Who's the "I" in Volvo's I-Shift automated mechanical transmission? In this case it's Perry Allen, a driver for Klink Trucking at Ashley in northeastern Indiana, who's assigned to Number 299, an '09 Volvo VHD dump truck with the self-shifting gearbox. Allen likes the nicely outfitted truck and the work-saving tranny, and pointed out its smooth operation during the October morning I spent with him as he hauled dirt and aggregate around nearby Fort Wayne, Ind.
The "I" could be Wayne Klink, founder and president of the fleet, which hauls aggregates, asphalt and other building materials with 89 trucks and tractors — 84 of them Volvos. He, too, likes the transmission and has one in his personal "distribution" truck, a tanker that sprays liquid asphalt on roads undergoing chip-and-tar treatment. He's trying out automated transmissions to see how they can benefit his operation, and said he previously tested four Eaton Fuller UltraShifts, which are back at Eaton being reprogrammed for faster shifting.
Volvo VHD104B Test Set
Allen had one of the UltraShifts and said he prefers the I-Shift. As we drove south toward Fort Wayne using Interstate 69 and county and state roads, he pointed out many examples where the Volvo product shifted more quickly and smoothly than its competitor would have. Stop signs, traffic lights and varying speeds kept the tranny busy, and usually it was efficient and unobtrusive. If it hadn't been an object of curiosity — it's still a rare component and is made rarer because it's available only in Volvos — we probably wouldn't have talked about it.
The electro-mechanical device is very popular in Europe, Volvo says, but far less so in North America, where owners are more frugal and drivers simply expect to shift for themselves. Like the UltraShift, I-Shift is primarily an on-highway transmission but Volvo engineers approved its use in Klink's on/off-road fleet.
The "I" could also mean intelligent, because I-Shift usually chose the correct gear for the situation and shifted up or down as needed, just like the auto tranny in your car or pickup truck but with brief pauses between each ratio as the device shifts up or downward among its 12 ratios. But it wasn't brilliant. Allen pointed out the times when it started out in 1st even when the truck was empty, a quirk that can be overridden by selecting Manual and thumbing an Up button; the brain allows the start-out gear to be as high as 3rd, and clutch engagement was always very smooth, with absolutely no chatter and no front-end hopping. From 1st it would go quickly to 2nd or 3rd and then skip-shift upward from there.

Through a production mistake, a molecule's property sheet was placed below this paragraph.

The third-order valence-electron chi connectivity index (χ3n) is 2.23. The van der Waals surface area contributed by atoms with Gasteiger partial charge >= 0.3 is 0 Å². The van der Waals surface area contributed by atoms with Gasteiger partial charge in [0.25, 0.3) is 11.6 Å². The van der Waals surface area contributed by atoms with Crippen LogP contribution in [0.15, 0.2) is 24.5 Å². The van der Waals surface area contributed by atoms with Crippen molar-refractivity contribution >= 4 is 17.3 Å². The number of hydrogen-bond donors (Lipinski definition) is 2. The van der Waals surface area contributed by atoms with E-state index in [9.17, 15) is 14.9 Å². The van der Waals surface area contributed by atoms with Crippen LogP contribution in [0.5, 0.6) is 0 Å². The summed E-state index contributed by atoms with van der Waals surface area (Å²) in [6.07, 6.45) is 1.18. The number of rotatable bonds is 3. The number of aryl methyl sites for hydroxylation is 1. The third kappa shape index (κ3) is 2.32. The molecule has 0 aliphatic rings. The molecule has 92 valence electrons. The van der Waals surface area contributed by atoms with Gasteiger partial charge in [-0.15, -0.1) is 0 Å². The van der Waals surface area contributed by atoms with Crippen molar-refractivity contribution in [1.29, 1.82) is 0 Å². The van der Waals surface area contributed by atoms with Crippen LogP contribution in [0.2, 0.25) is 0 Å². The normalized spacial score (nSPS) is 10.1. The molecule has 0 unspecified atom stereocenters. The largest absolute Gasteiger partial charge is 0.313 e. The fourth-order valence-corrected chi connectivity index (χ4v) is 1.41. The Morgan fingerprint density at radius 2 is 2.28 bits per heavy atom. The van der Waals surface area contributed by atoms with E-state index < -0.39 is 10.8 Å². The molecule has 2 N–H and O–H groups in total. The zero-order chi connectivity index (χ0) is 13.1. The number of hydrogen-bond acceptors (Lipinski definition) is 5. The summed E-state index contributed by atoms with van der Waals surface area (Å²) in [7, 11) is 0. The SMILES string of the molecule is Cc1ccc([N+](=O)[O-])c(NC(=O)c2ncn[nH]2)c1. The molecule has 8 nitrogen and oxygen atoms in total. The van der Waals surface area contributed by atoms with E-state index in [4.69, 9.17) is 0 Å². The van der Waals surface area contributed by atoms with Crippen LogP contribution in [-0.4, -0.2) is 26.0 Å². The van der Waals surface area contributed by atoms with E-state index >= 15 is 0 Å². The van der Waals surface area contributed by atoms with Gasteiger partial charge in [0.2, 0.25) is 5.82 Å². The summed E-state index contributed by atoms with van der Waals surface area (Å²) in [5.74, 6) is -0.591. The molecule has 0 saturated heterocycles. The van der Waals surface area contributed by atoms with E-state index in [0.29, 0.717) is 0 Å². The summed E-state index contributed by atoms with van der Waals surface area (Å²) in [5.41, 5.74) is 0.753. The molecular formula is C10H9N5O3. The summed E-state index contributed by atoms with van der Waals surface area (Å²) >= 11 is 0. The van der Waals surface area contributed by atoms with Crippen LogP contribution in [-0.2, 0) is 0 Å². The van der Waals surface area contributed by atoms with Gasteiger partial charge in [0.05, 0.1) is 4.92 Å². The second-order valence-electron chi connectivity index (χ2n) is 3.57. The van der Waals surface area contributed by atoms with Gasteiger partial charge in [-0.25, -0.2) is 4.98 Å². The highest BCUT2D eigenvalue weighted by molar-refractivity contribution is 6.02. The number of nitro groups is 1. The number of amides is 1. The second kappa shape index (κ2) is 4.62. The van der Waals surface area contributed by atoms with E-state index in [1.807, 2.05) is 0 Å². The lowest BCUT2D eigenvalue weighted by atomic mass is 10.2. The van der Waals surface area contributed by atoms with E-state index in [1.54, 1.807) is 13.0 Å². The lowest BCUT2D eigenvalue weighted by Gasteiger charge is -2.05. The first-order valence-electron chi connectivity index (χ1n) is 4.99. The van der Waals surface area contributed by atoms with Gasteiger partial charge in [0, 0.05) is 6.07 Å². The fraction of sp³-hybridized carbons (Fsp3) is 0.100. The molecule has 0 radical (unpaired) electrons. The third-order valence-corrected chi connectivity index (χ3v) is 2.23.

Later, when I drove, the transmission did the 1st-gear thing often, but once or twice took off in 4th, skip-shifted to 7th, then 9th and finally 11th, where it stayed for most street cruising above 35 or 40 mph. Sometimes it chose other gears, but they all worked fine in propelling the truck; the only reason I noted them is that I watched the brightly lit read-out in the info panel below the speedometer and tachometer. Given a light foot, the engine tended to stay between 1,200 and 1,500 rpm at street speeds; a heavier foot sent revs a few hundred rpm higher, but the tranny almost never hung in a gear too long.
And the I-Shift shifted quickly between Drive and Reverse, which is important while maneuvering at jobsites and while trying to rock out of mud, Allen said. If the truck was pointed downhill, as it was at one construction site we delivered to, the clutch quickly engaged and we moved backward without unintentionally rolling forward — a good thing, because a van and a pickup were parked just ahead. I wise-cracked that the van was rusty and a good whack from the Volvo wouldn't really matter. But I feathered the brake pedal with my left foot while spinning the steering wheel, and released the brakes only as we began moving rearward. A wider pedal face would make this a little easier for a driver's left foot to reach the brake, but I could also have used the trolley handle on the dash.
The Volvo's wide cab gave me the impression that it was almost too wide for street lanes, but of course it wasn't, and I soon got accustomed to it. The big right-side window compensated for its distance from my eyes and, thanks also to good mirrors, I never had trouble seeing what was alongside. The truck steered precisely, turned rather sharply and stopped promptly, all with minimal work from Allen or me. It rode smoothly, too, and the nicely appointed interior gave a deluxe feel. Noise from the D13 diesel was minimal and the I-Shift made the most of its 425 horsepower, so the truck accelerated briskly.
The VHD is a wonderful truck to operate and Klink testifies that his drivers really like all his Volvos, including earlier models. Overall they give few problems; have good trade-in value (or did when the truck market was better); and his dealer, VoMac Truck Sales & Service in New Haven (a Fort Wayne suburb), is tops.
VHDs might appeal to more customers if they had a choice of engines, but the 12.8-liter D13 is the only one available. This one's a clean-burning '07-legal model, so there's virtually no soot or odor in its exhaust. Volvo Powertrain makes the diesel in Maryland, but the I-Shift comes from Sweden. That its electronics and those of the engine are related (so to speak) is probably why they work so well together. A slow trend toward automatics in general among heavy truck buyers might boost the I-Shift. Klink said he plans to buy more of them, partly because they help inexperienced drivers — which Allen is not — perform better. And they'll work less while doing it.